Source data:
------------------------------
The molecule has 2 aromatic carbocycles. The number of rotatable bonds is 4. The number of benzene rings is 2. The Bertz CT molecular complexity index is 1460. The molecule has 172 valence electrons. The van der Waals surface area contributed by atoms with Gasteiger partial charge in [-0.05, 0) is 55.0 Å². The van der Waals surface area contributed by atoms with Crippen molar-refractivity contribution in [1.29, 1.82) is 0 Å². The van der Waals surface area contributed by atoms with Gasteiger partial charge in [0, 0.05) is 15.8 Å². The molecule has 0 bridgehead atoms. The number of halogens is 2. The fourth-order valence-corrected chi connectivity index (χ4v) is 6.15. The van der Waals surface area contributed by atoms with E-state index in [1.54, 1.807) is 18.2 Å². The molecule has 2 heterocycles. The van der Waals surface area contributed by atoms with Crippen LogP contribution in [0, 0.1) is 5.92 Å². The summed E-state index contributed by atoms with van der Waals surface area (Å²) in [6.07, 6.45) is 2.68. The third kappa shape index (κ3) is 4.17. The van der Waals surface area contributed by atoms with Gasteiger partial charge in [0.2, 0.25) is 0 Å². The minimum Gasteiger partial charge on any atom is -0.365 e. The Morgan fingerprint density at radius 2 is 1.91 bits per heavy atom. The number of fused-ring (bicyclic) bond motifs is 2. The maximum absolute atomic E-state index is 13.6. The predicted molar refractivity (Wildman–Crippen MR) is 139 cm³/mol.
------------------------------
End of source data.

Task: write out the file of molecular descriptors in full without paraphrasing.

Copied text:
The molecule has 2 aromatic carbocycles. The number of rotatable bonds is 4. The number of benzene rings is 2. The Bertz CT molecular complexity index is 1460. The molecule has 172 valence electrons. The van der Waals surface area contributed by atoms with Gasteiger partial charge in [-0.05, 0) is 55.0 Å². The van der Waals surface area contributed by atoms with Crippen molar-refractivity contribution in [1.29, 1.82) is 0 Å². The van der Waals surface area contributed by atoms with Gasteiger partial charge in [0, 0.05) is 15.8 Å². The molecule has 0 bridgehead atoms. The number of halogens is 2. The fourth-order valence-corrected chi connectivity index (χ4v) is 6.15. The van der Waals surface area contributed by atoms with E-state index in [1.54, 1.807) is 18.2 Å². The molecule has 2 heterocycles. The van der Waals surface area contributed by atoms with Crippen LogP contribution in [0, 0.1) is 5.92 Å². The summed E-state index contributed by atoms with van der Waals surface area (Å²) in [6.07, 6.45) is 2.68. The third kappa shape index (κ3) is 4.17. The van der Waals surface area contributed by atoms with Gasteiger partial charge in [0.2, 0.25) is 0 Å². The minimum Gasteiger partial charge on any atom is -0.365 e. The Morgan fingerprint density at radius 2 is 1.91 bits per heavy atom. The number of fused-ring (bicyclic) bond motifs is 2. The maximum absolute atomic E-state index is 13.6. The predicted molar refractivity (Wildman–Crippen MR) is 139 cm³/mol.